The newspaper says we’ve gotten more than 32” of snow so far this brief winter. Didn’t seem that much until I got to the second switchback of our half-mile-long driveway, and the drifts proved too much for my ATV-mounted snowplow. The driveway goes up to the site where we hope to build a home someday. We’re now living in Karen’s childhood home, not far from the county road, and plowing that section of the driveway was quick and easy. Getting half of the long driveway plowed made it easier for the first day of snowshoeing in two years. Last winter was so mild, we didn’t strap on the shoes once. But, we did on Tuesday. Snowshoes, check. Gaiters, check. Poles, no (until I got some this morning at Cabela’s). Then it was up the driveway, still with about an inch over the hard-packed gravel and dirt.
The lower meadow was covered with the tracks of wild turkeys. We stopped by a large apple tree at the start of the first switchback to drop pieces of stale bread for the birds. Next, I guess, will be a big box of Honey Nut Cheerios I can’t eat now that I’m diabetic. Past the switchback, the snow alongside the driveway is pockmarked with the hoof prints of the deer that come down to graze near our house in the early mornings and evenings. At the second switchback, we keep going straight, past the ruin of Mr. Cable’s log barn. Years ago, the roof caved in, and the interior is now home to an enormous elderberry bush, which in the summer produces great bunches of purple berries, food for the magpies and shelter for the hummingbirds. We make our way down to the lower meadow, ringed on the south and east by more apple trees, and then along the now-frozen spring, which had provided water to the Cables. On past our small aspen grove, then the hundred-yard site of summer’s red peonies, to the slope leading up the backside of the home site hill. Two autumns ago, I’d transplanted a small fir tree from dead-center on the trail we’d just traveled, to a clearing just east of the trail. Every day, when we’d walk the trail, I’d look over to the little fir, and say “hello” to it. But not on this trip. The deer had nibbled away half of each branch. It looked pathetic. Still, I knew that, since the deer had not eaten the top, it would continue to grow. Sometimes I think of the deer as little more than big-eyed vermin.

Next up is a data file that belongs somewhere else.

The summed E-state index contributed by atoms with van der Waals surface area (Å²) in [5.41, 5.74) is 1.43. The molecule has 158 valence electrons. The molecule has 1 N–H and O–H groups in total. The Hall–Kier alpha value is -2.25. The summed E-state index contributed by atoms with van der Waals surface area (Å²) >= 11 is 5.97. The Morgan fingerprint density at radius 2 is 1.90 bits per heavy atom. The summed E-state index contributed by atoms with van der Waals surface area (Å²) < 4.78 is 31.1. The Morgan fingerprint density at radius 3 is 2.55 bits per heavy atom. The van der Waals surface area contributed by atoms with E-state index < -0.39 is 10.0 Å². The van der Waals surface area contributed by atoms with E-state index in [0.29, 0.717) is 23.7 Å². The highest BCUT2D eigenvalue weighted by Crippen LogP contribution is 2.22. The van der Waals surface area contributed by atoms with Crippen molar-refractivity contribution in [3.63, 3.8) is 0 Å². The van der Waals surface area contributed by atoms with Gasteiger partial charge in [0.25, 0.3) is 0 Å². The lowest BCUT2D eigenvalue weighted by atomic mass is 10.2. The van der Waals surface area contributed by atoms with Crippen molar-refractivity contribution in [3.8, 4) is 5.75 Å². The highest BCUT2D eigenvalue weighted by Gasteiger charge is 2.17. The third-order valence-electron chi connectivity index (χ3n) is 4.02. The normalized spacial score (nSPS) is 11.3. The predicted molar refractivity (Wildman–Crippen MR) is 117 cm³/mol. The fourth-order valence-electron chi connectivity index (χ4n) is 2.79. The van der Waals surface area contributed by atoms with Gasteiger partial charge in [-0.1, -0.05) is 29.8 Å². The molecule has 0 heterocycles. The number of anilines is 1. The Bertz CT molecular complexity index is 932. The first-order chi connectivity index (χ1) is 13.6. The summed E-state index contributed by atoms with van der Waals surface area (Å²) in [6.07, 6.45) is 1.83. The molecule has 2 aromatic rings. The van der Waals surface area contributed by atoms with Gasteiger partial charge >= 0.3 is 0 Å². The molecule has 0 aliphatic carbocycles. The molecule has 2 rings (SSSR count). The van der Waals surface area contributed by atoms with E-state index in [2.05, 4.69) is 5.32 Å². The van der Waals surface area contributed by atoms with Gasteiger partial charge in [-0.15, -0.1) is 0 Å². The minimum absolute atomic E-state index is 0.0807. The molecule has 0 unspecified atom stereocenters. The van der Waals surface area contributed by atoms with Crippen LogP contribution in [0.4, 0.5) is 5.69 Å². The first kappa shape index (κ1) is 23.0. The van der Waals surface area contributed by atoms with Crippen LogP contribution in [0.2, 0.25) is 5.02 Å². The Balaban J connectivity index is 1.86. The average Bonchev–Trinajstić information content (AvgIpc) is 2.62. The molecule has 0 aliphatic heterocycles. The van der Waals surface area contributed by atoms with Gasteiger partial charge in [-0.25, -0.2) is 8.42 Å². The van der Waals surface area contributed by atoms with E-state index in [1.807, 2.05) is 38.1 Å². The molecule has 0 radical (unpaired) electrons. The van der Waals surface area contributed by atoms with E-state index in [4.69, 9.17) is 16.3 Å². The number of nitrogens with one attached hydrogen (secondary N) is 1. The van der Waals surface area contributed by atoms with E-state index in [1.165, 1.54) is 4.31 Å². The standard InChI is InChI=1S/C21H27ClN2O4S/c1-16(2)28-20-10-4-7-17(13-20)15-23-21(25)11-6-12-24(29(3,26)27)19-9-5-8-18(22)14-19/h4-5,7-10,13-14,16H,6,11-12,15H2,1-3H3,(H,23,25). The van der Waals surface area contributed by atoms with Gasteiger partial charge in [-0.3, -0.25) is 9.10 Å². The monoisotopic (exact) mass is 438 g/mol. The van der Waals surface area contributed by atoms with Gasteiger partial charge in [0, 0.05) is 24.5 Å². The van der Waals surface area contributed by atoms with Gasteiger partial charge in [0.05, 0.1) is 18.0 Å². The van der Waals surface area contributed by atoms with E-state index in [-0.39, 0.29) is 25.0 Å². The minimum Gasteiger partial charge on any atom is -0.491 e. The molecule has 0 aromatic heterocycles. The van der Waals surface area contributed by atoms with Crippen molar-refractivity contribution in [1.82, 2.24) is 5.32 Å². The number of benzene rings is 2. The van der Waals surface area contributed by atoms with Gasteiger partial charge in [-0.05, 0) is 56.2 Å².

We slogged up the long drag of a hill, pausing once to rest for a few seconds, wishing we’d had snowshoeing poles. Up through our putative building site overlooking the slope down to the old house. Back on the unplowed section of driveway, we could soon see Mount Spokane to the north, heavy with snow. Shortly after we moved here, we put a bench near the house site from which we could see Mount Spokane, changing with the seasons and conditions of light. From there, we can see most of the valley west of the county road, the red barns and white fences, and cattle grazing spring through fall. Sound echoes up the hillside, and we can hear our neighbors plowing fields or plowing snow, each in its own season. Logging trucks chugging up the county road; chainsaws working overtime; children playing in their yards; stock cars at distant Stateline Speedway; the train moving down the tracks at Otis Orchards.
Then, all downhill, past more transplanted firs – these unmolested by the deer. The breadcrumbs at the first switchback is gone, the turkeys scattered. Pete, our long-haired black cat comes to greet us. Here comes Tigger, the small middle-aged tabby wearing his perpetual sneer, the result of losing an upper fang to a carelessly swung door in his youth. They escort us back to the house. The first day of the snowshoeing season is done.